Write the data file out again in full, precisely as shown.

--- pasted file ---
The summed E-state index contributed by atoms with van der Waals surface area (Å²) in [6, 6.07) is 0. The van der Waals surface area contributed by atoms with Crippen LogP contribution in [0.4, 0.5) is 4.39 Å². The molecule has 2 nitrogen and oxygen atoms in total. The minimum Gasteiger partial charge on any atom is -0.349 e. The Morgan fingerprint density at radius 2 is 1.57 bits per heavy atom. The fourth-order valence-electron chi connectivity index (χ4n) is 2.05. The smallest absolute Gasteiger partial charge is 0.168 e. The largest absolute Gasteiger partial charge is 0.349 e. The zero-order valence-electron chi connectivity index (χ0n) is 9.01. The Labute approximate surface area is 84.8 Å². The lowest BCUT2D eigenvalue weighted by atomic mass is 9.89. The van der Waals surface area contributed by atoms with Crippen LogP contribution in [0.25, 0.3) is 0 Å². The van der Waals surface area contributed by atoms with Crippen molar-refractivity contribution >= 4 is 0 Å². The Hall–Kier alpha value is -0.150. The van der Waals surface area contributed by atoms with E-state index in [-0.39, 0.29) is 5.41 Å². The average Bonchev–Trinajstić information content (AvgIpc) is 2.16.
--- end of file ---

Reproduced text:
The summed E-state index contributed by atoms with van der Waals surface area (Å²) in [6, 6.07) is 0. The van der Waals surface area contributed by atoms with Crippen LogP contribution in [0.4, 0.5) is 4.39 Å². The molecule has 2 nitrogen and oxygen atoms in total. The minimum Gasteiger partial charge on any atom is -0.349 e. The Morgan fingerprint density at radius 2 is 1.57 bits per heavy atom. The fourth-order valence-electron chi connectivity index (χ4n) is 2.05. The smallest absolute Gasteiger partial charge is 0.168 e. The largest absolute Gasteiger partial charge is 0.349 e. The zero-order valence-electron chi connectivity index (χ0n) is 9.01. The Labute approximate surface area is 84.8 Å². The lowest BCUT2D eigenvalue weighted by atomic mass is 9.89. The van der Waals surface area contributed by atoms with Crippen LogP contribution in [0.25, 0.3) is 0 Å². The van der Waals surface area contributed by atoms with Crippen molar-refractivity contribution >= 4 is 0 Å². The Hall–Kier alpha value is -0.150. The van der Waals surface area contributed by atoms with E-state index in [-0.39, 0.29) is 5.41 Å². The average Bonchev–Trinajstić information content (AvgIpc) is 2.16.